Connect with us

Analysis

My Fave is Problematic: Harry Potter

Barbara

Published

on

Harry Potter has been, and always shall be, my favourite fandom. It was my first, and my screen name on the discussion board that saw my first interaction with fandom was Pottermaniac. I would fight with my friends because they liked Lord of the Rings more than Harry Potter, and that was unacceptable. I tried to get the people who haven’t read the series to be socially ostracised. Yeah, I was a shitty person as a tween.

Anyway, naturally as one gets older – I read the first books of the series when I was eleven – one sees the faults in one’s favourite media, and one sees the problems. And in this case, there are many to choose from.

Now follows a part where a white girl talks about racial issues. Sorry about that. Leaving it out seemed like it would be even more problematic, because one of the most cited problems of Harry Potter is the problem of cishet white West-centric privilege just permeating the series. As for blaming Rowling for it, well, there is a post doing rounds on tumblr that sums up my feelings on this pretty well. She created that world and the basic characters of the story in the nineties. Many things were very different back then, many things were less discussed, people were less aware of them, and it’s not fair to judge Rowling by today’s standards for something she wrote that long ago. We can look at her newer work to see how she’s doing now. Far from perfect, as it turns out – not a week ago, she posted some info about famous magical schools in the world on Pottermore, giving us the whooping one school in each continent except Oceania, which doesn’t have any, while Europe boasts three – but that is a separate issue. She doesn’t, as far as I’m concerned, really deserve censure for what she did back then.

However, there’s a difference between blaming the author and critiquing the books, so I think it’s perfectly fair to say that this is a problem. It’s not, thank Merlin, as if Rowling made Britain completely whitewashed. In fact, when you look at the demographic numbers of the UK, you’ll see that she sort of got that right. The problem, of course, is the role of these characters, in light of the importance of representation of real world groups. While from the Watsonian perspective, someone could argue that if eighty-seven per cent of British people identifies as white, it’s statistically likely that all the protagonists would be white as well, the thing is, Hogwarts doesn’t actually exist.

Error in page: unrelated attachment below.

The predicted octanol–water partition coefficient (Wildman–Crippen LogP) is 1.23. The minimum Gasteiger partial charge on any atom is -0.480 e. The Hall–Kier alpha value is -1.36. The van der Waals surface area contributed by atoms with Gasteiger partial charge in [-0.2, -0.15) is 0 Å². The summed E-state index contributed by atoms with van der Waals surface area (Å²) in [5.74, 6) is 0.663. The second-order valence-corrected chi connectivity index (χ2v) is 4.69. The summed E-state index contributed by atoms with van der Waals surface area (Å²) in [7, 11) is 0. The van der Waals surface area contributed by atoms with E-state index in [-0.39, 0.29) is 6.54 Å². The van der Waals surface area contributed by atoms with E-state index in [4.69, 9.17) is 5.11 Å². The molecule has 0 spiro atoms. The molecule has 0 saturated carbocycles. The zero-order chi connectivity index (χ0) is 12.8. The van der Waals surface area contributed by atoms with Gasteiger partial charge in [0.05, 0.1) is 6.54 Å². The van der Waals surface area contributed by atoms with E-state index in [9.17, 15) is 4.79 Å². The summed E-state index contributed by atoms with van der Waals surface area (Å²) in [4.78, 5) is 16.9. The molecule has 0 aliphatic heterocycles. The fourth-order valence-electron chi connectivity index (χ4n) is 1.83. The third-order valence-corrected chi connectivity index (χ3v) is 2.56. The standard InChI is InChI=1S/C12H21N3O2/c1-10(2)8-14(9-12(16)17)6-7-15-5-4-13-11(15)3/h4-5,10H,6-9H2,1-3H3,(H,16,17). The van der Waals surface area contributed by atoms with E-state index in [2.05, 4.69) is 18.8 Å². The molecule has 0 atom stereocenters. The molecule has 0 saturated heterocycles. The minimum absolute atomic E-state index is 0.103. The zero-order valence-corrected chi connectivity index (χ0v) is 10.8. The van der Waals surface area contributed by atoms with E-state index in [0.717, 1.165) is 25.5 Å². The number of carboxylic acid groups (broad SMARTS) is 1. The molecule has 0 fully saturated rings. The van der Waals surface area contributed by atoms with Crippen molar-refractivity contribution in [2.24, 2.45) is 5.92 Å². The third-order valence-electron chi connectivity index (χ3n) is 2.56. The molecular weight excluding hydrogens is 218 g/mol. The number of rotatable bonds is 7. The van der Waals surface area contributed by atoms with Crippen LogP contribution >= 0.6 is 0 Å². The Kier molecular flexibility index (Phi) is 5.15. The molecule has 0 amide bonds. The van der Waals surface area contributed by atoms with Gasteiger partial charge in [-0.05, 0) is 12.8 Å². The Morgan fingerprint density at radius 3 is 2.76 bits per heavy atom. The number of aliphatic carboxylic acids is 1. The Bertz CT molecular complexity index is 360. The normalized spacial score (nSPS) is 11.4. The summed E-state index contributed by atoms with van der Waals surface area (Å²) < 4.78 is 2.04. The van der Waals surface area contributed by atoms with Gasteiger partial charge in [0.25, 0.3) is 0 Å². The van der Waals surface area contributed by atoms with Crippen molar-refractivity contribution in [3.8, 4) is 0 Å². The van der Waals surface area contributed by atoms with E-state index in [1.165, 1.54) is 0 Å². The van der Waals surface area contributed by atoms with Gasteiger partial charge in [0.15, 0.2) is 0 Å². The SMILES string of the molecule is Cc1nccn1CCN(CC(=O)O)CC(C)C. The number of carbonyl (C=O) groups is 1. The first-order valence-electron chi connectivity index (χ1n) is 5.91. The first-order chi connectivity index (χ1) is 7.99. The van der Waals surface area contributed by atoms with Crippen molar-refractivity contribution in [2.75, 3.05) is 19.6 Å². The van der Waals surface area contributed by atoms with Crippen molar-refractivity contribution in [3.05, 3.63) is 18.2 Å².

It’s not life, it’s a story, and narratively, there’s no reason for all of not just the main trio, but the “secondary trio” (Ginny, Neville and Luna), as well as all of the ten or so significant adults, to be white, when having them be people of colour would enhance the experience of reading and made identification easier for non-white readers.

The only PoC characters of note, if memory serves, are Cho Chang, Angelina Johnson, Parvati and Padma Patil, Kingsley Shacklebolt and Dean Thomas. Out of these, Kingsley and Angelina are probably the most interesting. We don’t see much of Kingsley, but he is cool and capable and personally he has always been my favourite Order member. Plus he becomes the Minister at the end. But he is still a very minor character. Angelina is in the story more and she is fantastic, a great Quidditch player and a team Captain, a laid-back, fun girl to be around, good at her captain duties at the same time. I’m sorry she didn’t play more of a part in the story.

With Cho we can sympathise because of her tragic romantic history and because of Marietta, but identify with her? She’s a good Quidditch player, so there is that, but so are Angelina and Ginny and those, I think, are easier to relate to. Cho had a potential to be a relateable character for people suffering from depression, but for me at least, it falls a little flat, because of all the stereotypically girly and ‘boys will never understand girls’ aspects Rowling decided to give her, which, for me, detract from her humanity. Not that I think people who like frilly tearooms and get jealous aren’t human, but in this case it seems more like a strawman to me. Cho’s character, to my mind, is sidelined in favour of the type she is meant to represent.